How to Develop Effective Communication Skills in Students

Improving communication skills among your students will improve the classroom environment.

A classroom environment relies heavily on the quality of communication taking place within it. As an instructor, taking steps towards improving the communication skills of your students will contribute positively towards your classroom climate. Students with effective communication skills will be more likely to contribute to class discussions, will be more productive members in group projects, and will ultimately gain more from their experience in class. The following steps can be implemented to improve your students' communication skills, with the intent of strengthening the classroom experience.

1 Steps for Improving Student Communication Skills.

2 Establish the ground rules and norms and for class discussion

Establish the ground rules and norms for class discussion early on. By setting the standards for class participation as early as possible, your students will be more likely to understand their role in discussion. Specific elements, such as when a speaker should raise their hand, and more intangible aspects such as the tone for the classroom environment you establish, will help your students understand how communication works within the classroom.

3 Encourage all students

Encourage all students to participate in class discussion. Avoid focusing on the students that are always willing to answer. Look for responses from the entire classroom, and be willing to take the time for them to emerge.

4 Assign frequent opportunities for small group discussion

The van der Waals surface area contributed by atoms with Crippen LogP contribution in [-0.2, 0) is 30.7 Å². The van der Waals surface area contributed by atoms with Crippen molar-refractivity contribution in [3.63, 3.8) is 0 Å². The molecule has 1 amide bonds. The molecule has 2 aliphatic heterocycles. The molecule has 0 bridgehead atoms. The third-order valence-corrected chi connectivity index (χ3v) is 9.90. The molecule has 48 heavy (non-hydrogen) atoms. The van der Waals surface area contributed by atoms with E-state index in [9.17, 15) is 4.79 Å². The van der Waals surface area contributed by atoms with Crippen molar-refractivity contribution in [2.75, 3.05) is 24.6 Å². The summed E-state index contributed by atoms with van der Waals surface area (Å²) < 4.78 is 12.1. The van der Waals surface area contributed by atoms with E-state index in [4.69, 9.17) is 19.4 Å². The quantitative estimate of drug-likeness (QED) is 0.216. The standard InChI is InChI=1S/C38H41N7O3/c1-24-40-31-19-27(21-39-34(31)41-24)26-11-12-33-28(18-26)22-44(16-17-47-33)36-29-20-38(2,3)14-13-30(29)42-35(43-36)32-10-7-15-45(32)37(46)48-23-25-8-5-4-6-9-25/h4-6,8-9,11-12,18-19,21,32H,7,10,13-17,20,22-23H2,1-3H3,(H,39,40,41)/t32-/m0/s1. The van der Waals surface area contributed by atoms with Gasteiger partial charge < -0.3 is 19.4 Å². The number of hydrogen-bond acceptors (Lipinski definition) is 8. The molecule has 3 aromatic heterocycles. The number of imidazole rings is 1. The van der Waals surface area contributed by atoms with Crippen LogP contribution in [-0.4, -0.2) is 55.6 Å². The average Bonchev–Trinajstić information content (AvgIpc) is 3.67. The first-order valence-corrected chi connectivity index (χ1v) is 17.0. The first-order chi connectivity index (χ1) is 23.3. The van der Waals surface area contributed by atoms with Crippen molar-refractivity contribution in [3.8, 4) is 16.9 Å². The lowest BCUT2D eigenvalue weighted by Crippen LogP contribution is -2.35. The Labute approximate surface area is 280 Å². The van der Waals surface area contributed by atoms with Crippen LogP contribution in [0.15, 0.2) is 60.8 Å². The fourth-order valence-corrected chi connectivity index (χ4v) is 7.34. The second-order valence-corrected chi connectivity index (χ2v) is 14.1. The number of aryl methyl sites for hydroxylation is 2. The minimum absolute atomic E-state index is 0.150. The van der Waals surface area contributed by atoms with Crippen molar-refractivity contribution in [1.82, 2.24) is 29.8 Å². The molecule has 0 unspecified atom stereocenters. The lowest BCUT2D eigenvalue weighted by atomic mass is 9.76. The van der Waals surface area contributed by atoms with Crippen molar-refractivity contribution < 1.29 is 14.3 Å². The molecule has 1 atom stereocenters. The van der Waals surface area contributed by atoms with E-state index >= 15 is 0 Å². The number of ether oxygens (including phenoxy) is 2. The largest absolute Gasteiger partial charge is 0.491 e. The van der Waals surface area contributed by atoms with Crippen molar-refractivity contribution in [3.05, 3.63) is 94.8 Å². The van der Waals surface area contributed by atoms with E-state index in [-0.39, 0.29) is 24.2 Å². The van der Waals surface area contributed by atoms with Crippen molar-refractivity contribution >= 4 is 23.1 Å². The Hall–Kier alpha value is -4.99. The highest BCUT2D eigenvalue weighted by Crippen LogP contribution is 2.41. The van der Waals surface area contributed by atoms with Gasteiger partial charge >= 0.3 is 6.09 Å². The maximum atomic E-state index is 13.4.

Assign frequent opportunities for small group discussion. The more often students work together in order to contribute to the larger discussion, the more comfortable they will become within the classroom environment, increasing their willingness to communicate.

5 Adopt a policy of openness

Adopt a policy of openness with your students. When you make a change to the class structure, or give an assignment, be open with your students about your intentions, and seek their feedback. By treating them with respect and openness, you will help foster an environment of trust with your students, increasing their likelihood of open communication.

  • 1 "Communication Counts: Getting it Right in College and Life"; David Worley, Debra Worley, Laura Soldner; 2009

Ross Lane began writing in 2009 with work published on the website GameObserver. He is a communication instructor at Boise State University and he received his Bachelor of Arts and Master of Arts in communication and journalism from Boise State.